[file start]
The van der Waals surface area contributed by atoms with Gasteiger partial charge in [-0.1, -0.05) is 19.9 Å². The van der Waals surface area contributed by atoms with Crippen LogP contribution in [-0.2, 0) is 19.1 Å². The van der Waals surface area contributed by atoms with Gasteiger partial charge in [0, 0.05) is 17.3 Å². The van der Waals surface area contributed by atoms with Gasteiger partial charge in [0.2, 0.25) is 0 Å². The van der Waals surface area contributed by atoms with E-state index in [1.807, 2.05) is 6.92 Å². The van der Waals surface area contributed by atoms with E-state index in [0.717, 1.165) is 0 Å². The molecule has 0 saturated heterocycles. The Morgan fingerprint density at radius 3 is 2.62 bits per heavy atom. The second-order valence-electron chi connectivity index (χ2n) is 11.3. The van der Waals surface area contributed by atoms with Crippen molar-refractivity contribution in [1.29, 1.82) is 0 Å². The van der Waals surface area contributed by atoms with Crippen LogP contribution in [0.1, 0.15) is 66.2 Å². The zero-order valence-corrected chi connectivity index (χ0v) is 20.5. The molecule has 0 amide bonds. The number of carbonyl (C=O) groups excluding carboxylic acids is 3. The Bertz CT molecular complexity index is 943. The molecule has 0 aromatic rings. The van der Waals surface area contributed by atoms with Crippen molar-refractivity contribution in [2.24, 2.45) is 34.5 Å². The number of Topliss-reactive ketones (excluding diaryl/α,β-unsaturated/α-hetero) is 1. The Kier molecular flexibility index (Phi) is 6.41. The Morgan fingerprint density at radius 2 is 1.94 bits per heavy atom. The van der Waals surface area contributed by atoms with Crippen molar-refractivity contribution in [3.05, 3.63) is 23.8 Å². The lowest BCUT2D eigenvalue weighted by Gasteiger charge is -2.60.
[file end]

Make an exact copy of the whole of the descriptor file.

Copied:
The van der Waals surface area contributed by atoms with Gasteiger partial charge in [-0.1, -0.05) is 19.9 Å². The van der Waals surface area contributed by atoms with Crippen LogP contribution in [-0.2, 0) is 19.1 Å². The van der Waals surface area contributed by atoms with Gasteiger partial charge in [0, 0.05) is 17.3 Å². The van der Waals surface area contributed by atoms with Gasteiger partial charge in [0.2, 0.25) is 0 Å². The van der Waals surface area contributed by atoms with E-state index in [1.807, 2.05) is 6.92 Å². The van der Waals surface area contributed by atoms with E-state index in [0.717, 1.165) is 0 Å². The molecule has 0 saturated heterocycles. The Morgan fingerprint density at radius 3 is 2.62 bits per heavy atom. The second-order valence-electron chi connectivity index (χ2n) is 11.3. The van der Waals surface area contributed by atoms with Crippen molar-refractivity contribution in [1.29, 1.82) is 0 Å². The van der Waals surface area contributed by atoms with Crippen LogP contribution in [0.1, 0.15) is 66.2 Å². The zero-order valence-corrected chi connectivity index (χ0v) is 20.5. The molecule has 0 amide bonds. The number of carbonyl (C=O) groups excluding carboxylic acids is 3. The Bertz CT molecular complexity index is 943. The molecule has 0 aromatic rings. The van der Waals surface area contributed by atoms with Crippen molar-refractivity contribution in [2.24, 2.45) is 34.5 Å². The number of Topliss-reactive ketones (excluding diaryl/α,β-unsaturated/α-hetero) is 1. The Kier molecular flexibility index (Phi) is 6.41. The Morgan fingerprint density at radius 2 is 1.94 bits per heavy atom. The van der Waals surface area contributed by atoms with Crippen molar-refractivity contribution in [3.05, 3.63) is 23.8 Å². The lowest BCUT2D eigenvalue weighted by Gasteiger charge is -2.60.